Teaching a Freshman Seminar
As a freshman in college, I was lucky enough to get into David Harris's freshman seminar: Introduction to Digital Design. The class was a blast! Each session we would learn a new concept, like boolean logic, or sequential circuits during the lecture portion of the class. Immediately after, we had a lab portion of the class where we were asked to use this knowledge to implement a digital circuit using discrete logic gates on a breadboard. I had such a blast in this class that I decided I wanted to focus my studies on digital design.
During my Sophomore year, David Harris offered me the opportunity to be the main instructor for the class, and I was thrilled to take it. I would be responsible for writing and delivering the lecture each week and overseeing the lab portion of the class. Recalling the enthusiasm for digital design that this course wakened in me, I was determined to give my students a very memorable experience. Each week, I used the course text to create a brand new lecture. I then delivered a dry run of each lecture to either professor David Harris or Sarah Harris. They would always provide me with valuable feedback on my lectures, including how a topic could be presented more clearly, or how I could change the lecture to allow for more student participation during the lecture. I would also work to find mnemonic devices, analogies between the material and the real world, and other methods to help the students better ingest and better retain the course material.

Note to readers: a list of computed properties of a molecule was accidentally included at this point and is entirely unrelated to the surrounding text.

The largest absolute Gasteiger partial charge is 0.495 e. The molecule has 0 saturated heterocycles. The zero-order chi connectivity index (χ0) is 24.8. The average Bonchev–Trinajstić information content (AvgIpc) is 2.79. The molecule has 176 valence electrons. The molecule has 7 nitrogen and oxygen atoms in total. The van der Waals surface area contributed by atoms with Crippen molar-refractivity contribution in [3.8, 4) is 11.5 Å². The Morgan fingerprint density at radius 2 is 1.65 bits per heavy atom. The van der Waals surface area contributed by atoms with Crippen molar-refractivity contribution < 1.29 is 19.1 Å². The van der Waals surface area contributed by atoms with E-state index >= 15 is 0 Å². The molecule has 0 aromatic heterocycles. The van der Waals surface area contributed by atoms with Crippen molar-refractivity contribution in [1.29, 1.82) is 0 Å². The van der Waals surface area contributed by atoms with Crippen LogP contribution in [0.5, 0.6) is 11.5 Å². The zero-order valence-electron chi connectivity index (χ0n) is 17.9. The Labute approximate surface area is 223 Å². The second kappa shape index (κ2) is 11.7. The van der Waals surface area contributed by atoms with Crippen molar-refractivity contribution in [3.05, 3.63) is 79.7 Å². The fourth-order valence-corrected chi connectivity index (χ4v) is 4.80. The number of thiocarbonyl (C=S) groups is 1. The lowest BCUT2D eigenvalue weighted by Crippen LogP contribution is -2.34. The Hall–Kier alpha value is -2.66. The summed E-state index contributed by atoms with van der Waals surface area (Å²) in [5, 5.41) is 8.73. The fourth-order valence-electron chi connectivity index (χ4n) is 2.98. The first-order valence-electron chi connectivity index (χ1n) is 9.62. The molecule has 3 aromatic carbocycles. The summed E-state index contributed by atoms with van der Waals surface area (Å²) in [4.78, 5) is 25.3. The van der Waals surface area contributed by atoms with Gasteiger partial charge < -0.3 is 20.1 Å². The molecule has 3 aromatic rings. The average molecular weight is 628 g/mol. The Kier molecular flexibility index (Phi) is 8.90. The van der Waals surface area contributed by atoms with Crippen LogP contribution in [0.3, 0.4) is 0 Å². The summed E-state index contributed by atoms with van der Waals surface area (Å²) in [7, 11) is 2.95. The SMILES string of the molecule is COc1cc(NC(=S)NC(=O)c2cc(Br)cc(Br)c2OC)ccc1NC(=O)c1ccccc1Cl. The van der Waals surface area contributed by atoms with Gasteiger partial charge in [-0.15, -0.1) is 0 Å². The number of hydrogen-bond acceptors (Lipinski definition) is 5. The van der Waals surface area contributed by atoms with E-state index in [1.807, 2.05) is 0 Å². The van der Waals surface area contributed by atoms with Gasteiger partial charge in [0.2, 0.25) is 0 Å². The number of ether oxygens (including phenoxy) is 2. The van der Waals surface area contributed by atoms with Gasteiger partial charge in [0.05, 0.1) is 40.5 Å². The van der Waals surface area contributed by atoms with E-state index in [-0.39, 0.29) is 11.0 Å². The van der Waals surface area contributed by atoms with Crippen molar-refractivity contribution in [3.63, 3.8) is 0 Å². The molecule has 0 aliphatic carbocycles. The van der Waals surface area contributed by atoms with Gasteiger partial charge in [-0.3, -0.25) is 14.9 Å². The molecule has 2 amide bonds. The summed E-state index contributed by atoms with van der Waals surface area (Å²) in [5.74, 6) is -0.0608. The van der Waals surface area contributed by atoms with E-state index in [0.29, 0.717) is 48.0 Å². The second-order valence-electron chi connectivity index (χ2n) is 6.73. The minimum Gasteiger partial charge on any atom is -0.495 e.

From the end of semester evaluations, and the freshmen's performance on the seminar's final project, it appeared that I had succeeded in teaching a fun, memorable class for these students. I was also gratified to know that a few of my students followed me into the field of computer engineering. Also, even though preparing for and teaching the class took a ton of work, I can honestly say that teaching the seminar was as instrumental in waking my passion for teaching as taking the seminar was in waking my passion for digital design and computer architecture.